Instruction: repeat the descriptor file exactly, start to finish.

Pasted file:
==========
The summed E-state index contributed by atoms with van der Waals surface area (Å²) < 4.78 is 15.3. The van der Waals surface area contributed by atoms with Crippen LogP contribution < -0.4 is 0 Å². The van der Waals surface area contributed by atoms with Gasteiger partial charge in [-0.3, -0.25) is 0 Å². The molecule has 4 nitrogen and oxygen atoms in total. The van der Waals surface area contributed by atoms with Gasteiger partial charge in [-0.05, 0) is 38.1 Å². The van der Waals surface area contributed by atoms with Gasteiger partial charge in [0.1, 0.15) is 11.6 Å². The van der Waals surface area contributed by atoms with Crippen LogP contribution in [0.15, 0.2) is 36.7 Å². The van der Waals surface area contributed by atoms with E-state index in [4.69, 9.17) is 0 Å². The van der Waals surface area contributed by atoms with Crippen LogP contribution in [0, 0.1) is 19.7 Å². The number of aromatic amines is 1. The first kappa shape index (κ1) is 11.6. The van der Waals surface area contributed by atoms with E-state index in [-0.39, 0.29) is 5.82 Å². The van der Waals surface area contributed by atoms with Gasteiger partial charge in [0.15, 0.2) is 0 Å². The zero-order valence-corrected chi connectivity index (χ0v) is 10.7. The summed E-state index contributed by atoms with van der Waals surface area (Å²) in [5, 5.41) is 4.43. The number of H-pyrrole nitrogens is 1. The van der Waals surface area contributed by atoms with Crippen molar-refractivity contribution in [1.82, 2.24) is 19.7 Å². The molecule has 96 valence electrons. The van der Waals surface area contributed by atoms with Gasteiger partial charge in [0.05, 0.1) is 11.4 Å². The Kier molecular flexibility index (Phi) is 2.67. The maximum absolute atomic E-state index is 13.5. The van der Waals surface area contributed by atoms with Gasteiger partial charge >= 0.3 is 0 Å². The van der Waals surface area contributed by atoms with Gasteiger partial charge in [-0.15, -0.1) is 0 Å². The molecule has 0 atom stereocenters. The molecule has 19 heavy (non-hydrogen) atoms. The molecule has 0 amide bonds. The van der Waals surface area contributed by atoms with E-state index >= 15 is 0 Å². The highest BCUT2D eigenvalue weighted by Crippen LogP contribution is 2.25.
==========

The summed E-state index contributed by atoms with van der Waals surface area (Å²) < 4.78 is 15.3. The van der Waals surface area contributed by atoms with Crippen LogP contribution < -0.4 is 0 Å². The van der Waals surface area contributed by atoms with Gasteiger partial charge in [-0.3, -0.25) is 0 Å². The molecule has 4 nitrogen and oxygen atoms in total. The van der Waals surface area contributed by atoms with Gasteiger partial charge in [-0.05, 0) is 38.1 Å². The van der Waals surface area contributed by atoms with Gasteiger partial charge in [0.1, 0.15) is 11.6 Å². The van der Waals surface area contributed by atoms with Crippen LogP contribution in [0.15, 0.2) is 36.7 Å². The van der Waals surface area contributed by atoms with E-state index in [4.69, 9.17) is 0 Å². The van der Waals surface area contributed by atoms with Crippen LogP contribution in [0, 0.1) is 19.7 Å². The number of aromatic amines is 1. The first kappa shape index (κ1) is 11.6. The van der Waals surface area contributed by atoms with E-state index in [-0.39, 0.29) is 5.82 Å². The van der Waals surface area contributed by atoms with Gasteiger partial charge in [0.15, 0.2) is 0 Å². The zero-order valence-corrected chi connectivity index (χ0v) is 10.7. The summed E-state index contributed by atoms with van der Waals surface area (Å²) in [5, 5.41) is 4.43. The number of H-pyrrole nitrogens is 1. The van der Waals surface area contributed by atoms with Crippen molar-refractivity contribution in [1.82, 2.24) is 19.7 Å². The molecule has 96 valence electrons. The van der Waals surface area contributed by atoms with Gasteiger partial charge in [0.05, 0.1) is 11.4 Å². The Kier molecular flexibility index (Phi) is 2.67. The maximum absolute atomic E-state index is 13.5. The van der Waals surface area contributed by atoms with Gasteiger partial charge >= 0.3 is 0 Å². The van der Waals surface area contributed by atoms with Gasteiger partial charge in [-0.15, -0.1) is 0 Å². The molecule has 0 atom stereocenters. The molecule has 19 heavy (non-hydrogen) atoms. The molecule has 0 amide bonds. The van der Waals surface area contributed by atoms with E-state index >= 15 is 0 Å². The highest BCUT2D eigenvalue weighted by Crippen LogP contribution is 2.25.